In the wall of sound you encounter every day, there are some noises that are more strategically placed than the others. Designers and engineers labour to create artificial noises that make life easier whether by generating atmosphere or making you feel more secure. Here are five fake sounds designed to fool us but only for our own good.
A car door is essentially a hollow shell with parts placed inside it. Without careful design the door frame amplifies the rattling of mechanisms inside. Car companies know that if buyers don’t get a satisfying thud when they close the door, it dents their confidence in the entire vehicle.
To produce the ideal clunk, car doors are designed to minimise the amount of high frequencies produced (we associate them with fragility and weakness) and emphasise low, bass-heavy frequencies that suggest solidity.
The effect is achieved in a range of different ways – car companies have piled up hundreds of patents on the subject – but usually involves some form of dampener fitted in the door cavity. Locking mechanisms are also tailored to produce the right sort of click and the way seals make contact is precisely controlled.
On average it takes 1.8 seconds to close a car door but in that time you’re witnessing a strange kind of symphony composed by engineers and designers whose goal is to reassure you that its rock solid.
While the sound design behind a car door shutting is all about the impression of safety, generating artificial engine noise for electric vehicles is about actual safety concerns.
The EU is still in the process of drafting a law which will require electric vehicle makers to have a signature sound with a minimum volume to make sure other road users can hear the otherwise silent machines whizzing towards them.
Since there’s no requirement for electric cars and motorbikes to sound like their fuel-guzzling relatives, we’re already being promised the option of driving a car that sounds like a Star Wars podracer. Right now, current models are sticking to more traditional audible cues.
The Nissan Leaf has a speaker fitted under its bonnet and a synthesiser in the dash to generate engine noise. Similarly, the silent ENV hydrogen-powered motorbike is fitted with an artificial roar to give other road users a heads up that its approaching.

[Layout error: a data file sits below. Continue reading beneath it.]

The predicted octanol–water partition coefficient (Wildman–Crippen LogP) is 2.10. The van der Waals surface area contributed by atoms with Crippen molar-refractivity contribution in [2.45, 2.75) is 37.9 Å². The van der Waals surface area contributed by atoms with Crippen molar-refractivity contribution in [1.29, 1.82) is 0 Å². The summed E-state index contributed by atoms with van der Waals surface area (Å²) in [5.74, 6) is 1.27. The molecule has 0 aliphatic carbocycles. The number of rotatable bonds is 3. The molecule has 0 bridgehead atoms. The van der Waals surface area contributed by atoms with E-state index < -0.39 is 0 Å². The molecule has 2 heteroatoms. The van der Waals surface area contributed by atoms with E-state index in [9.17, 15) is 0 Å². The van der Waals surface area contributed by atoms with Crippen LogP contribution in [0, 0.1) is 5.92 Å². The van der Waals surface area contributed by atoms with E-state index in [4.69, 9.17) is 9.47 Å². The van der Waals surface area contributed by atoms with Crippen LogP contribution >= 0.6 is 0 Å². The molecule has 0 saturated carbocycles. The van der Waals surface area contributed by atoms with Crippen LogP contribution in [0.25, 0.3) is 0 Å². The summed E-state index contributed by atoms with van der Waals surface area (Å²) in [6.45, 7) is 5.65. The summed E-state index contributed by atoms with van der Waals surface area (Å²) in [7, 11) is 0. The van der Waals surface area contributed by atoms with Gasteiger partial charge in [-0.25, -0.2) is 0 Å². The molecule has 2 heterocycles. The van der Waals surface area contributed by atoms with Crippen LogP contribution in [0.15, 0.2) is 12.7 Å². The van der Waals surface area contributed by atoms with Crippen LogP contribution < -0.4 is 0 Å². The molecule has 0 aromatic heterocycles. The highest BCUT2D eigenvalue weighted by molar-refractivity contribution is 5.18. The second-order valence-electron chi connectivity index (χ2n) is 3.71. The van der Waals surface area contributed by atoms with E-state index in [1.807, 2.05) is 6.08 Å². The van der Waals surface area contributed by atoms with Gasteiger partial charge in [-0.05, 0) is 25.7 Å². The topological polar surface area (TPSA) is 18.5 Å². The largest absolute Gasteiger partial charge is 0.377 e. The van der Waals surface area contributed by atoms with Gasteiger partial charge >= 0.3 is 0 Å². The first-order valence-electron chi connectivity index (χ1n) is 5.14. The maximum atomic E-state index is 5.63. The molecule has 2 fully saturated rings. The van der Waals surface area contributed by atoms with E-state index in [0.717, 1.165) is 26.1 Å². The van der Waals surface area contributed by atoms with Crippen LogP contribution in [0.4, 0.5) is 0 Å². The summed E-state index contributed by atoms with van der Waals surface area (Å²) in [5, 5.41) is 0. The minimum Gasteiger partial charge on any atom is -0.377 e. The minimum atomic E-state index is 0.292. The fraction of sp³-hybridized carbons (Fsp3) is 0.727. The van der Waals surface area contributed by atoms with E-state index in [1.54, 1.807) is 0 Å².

While some US sports teams use artificial crowd noise to unsettle the opposition, lots of venues use it as a handy way to help amp up the atmosphere and encourage the real spectators to join in.
Next time you’re at a big gig or sporting event, listen carefully to the sound being pumped out from the speakers and you’re very likely to hear crowd sounds mixed in with the music and announcements.
A less obvious bit of artificial sound that you probably hear every day is called comfort noise. Lots of modern telephone systems as well as software like Skype employ noise reduction techniques. Unfortunately, that can result in total silence at quiet points in a conversation and leave you wondering if the call has stopped entirely.
That’s where comfort noise comes in. To fill those lulls, the software adds artificial noise at a barely audible volume. While you won’t consciously notice it, it prevents you from feeling like you’re talking into a void.
Comfort noise isn’t a new concept either. During the siege of Leningrad, the Soviets broadcast the beat of a metronome to reassure citizens that the radio network was still up and running. Radio stations today add comfort noise to broadcasts during quiet periods such as the minute’s silence on Remembrance Day.
EDITOR’S NOTE: Well, we’ve started quite a debate (actually, it’s a row in our office). A few commenters, tweeters and e-mailers are telling us cashpoints aren’t making fake noises, while others are saying they used to… up until the year 2000.
Whether you believe it or not, here’s another cash-based sound to consider, or rather the lack of one: Jordan Harper hit our comments section to tell us about Coinstar machines.
Another daily sound that is not quite what it seems is the comforting whirr of the cash point. The assumption most people jump to is that the sound is produced by rollers delivering the notes to the collection slot. In fact, the sound is
an entirely artificial addition to the process. The noise is produced by a speaker and purely included in the transaction to reassure you that your money is on its way. Without the added noise, the ATM would be practically silent with its moving parts on the other side of a brick wall.
UPDATE: We’ve heard from lots of engineers working with ATMs who say there’s no extra speaker inside the machine, and we’re continuing to search for a designer to tell us if the motor is tuned to make a specific sound, as has been suggested by some readers. Are you an ATM designer? If so, get in touch! We’d love to hear from you.
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